Hello my reader friends! Today I have the pleasure of introducing you to Liz Boyle! She is such a sweetie and I am honored to be featuring her first novel today, Avalanche! The author life is difficult to be sure, and Liz is going to tell us about her journey – the ups and the downs. But first, let me tell you more about this adventurous story!
When fifteen-year-old Marlee Stanley joins her two sisters and the sons of their family friends on a secretive hike in the middle of the night, she is thrilled and nervous. Battling her conscience, she prays that the hike will go flawlessly and that they will return to the safety of their campsite before their parents wake. The start of the hike is beautiful and wonderfully memorable. In a white flash so fast that Marlee can barely comprehend what has happened, an avalanche crashes into their path. Buried in packed snow, Marlee is forced to remember survival tips learned from her dad and her own research. This group of friends, ages eleven through seventeen, is about to endure bigger challenges than many adults have experienced. Digging out of the packed snow is only the first of many challenges. Injuries, cold, hunger, fatigue, aggressive wildlife and tensions in the group make this a much bigger adventure than they ever imagined. As the kids strive to exhibit Christian values throughout the trials, they learn numerous life lessons. But they are nearly out of food, and their energy is waning quickly. How will they ever reach help?
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Boyle takes readers on quite the adventure in her debut novel Avalanche. I was shivering, gasping, crying, and absolutely captivated while these young characters braved their tragic circumstances. Boyle did such a wonderful job in her research, bringing out details that I would never in a million years think of. First example – swimming (or at least making the motion) when having the misfortune of being in the midst of an avalanche. The way Marlee lets her saliva drop on her face to tell which way gravity was working, this giving her a direction to dig in. How to eat and drink the little supply they had to make it last, and not hurt each individual. So many things made this story so real, but also a learning experience!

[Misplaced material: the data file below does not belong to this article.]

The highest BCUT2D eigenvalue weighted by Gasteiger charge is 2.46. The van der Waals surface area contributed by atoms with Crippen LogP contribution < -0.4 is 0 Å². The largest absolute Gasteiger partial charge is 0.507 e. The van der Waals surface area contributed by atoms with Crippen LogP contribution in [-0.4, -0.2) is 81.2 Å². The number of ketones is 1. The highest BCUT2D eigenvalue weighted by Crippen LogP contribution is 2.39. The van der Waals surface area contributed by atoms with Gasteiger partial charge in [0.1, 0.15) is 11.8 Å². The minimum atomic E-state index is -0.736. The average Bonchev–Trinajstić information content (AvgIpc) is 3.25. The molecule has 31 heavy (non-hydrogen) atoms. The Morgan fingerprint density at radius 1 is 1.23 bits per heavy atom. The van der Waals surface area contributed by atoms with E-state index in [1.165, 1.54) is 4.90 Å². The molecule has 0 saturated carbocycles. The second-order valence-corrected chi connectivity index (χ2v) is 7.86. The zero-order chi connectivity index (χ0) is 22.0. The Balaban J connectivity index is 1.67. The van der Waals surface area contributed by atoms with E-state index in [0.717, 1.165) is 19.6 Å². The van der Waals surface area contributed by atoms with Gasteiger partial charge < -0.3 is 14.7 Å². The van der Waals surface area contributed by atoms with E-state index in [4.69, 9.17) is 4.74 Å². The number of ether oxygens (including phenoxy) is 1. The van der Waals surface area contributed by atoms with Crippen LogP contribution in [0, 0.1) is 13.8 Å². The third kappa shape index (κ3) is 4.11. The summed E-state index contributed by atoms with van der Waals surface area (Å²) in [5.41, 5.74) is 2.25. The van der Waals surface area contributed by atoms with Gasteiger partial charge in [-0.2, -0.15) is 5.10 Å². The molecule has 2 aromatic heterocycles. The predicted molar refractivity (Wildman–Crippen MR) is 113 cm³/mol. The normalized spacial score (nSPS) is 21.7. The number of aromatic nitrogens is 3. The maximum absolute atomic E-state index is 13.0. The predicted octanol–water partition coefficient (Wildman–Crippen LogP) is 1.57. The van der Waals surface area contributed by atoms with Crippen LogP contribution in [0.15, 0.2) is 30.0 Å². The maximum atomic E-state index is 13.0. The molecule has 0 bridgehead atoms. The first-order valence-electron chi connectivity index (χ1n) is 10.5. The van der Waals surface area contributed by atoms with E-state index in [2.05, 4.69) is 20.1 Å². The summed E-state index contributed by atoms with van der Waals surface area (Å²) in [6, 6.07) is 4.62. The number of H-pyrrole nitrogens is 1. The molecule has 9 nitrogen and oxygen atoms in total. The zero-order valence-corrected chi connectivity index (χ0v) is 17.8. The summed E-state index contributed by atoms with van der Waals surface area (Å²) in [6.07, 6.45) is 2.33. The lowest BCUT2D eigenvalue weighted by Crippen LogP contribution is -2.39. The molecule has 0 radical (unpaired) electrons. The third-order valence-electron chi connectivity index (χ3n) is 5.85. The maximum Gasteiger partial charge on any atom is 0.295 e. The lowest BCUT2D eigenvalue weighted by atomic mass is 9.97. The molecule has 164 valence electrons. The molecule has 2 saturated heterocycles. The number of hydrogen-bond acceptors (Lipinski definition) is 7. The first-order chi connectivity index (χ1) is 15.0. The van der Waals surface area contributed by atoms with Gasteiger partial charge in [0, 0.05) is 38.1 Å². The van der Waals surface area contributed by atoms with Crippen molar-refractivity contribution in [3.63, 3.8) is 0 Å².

One thing that Boyle does in this novel is remind us not to underestimate the young people in our lives. These kids had to survive, in the wild, in the cold. They had to scare off bears, they had to deal with injuries, they had no communication, and several other difficulties. They were far from perfect, but they were inspiring. Their values didn’t go down the toilet because they were in an awful situation. For the most part, they worked together. I know that if their journey inspired me, it will certainly inspire others.
Boyle has brought YA fans an uplifting, adventurous novel. I hope there is more to come in the future. I’ll be first in line to read them! I received a complimentary copy of this book. I was not required to write a favorable review. All thoughts and opinions are my own.
Hello, and many thanks to Jessica for the opportunity to share my journey of becoming a published author.
It all started about 3 ½ years ago while I was feeding lunch to my children, then ages 3 and 1. I was halfway between the kitchen counter and table with plates in hand, when the following thought popped into my mind: They should write a book about some teenagers who get caught in an avalanche. I thought it was a great idea and looked forward to when they would write this interesting book. In the next few minutes, I wondered if they could possibly be I.
After handing the plates to my kiddos, I scribbled down a few thoughts on paper and eagerly awaited naptime. That afternoon, after asking God to give me the imagination and time to work on the book if He wanted me to attempt such a project, I typed 8 pages.
That night while washing dishes, I brainstormed the subsequent chapters and told my husband that I thought I might be writing a book. The pattern of praying, brainstorming during mundane tasks, and typing during naptime continued all summer, and by fall, I had a completed manuscript of a Christian YA novel. At the time, I thought the hard work was probably behind me. (Here’s when you chuckle, because I had much to learn).
That fall, I submitted to many, many traditional publishers, and optimistically hoped for the best from each. Every rejection discouraged me, but I knew my story had potential so I kept praying for God to guide the process. Finally, I received the much-anticipated email that my manuscript had been chosen for publication! I was ecstatic. Again, I thought the hard work was behind me. Alas.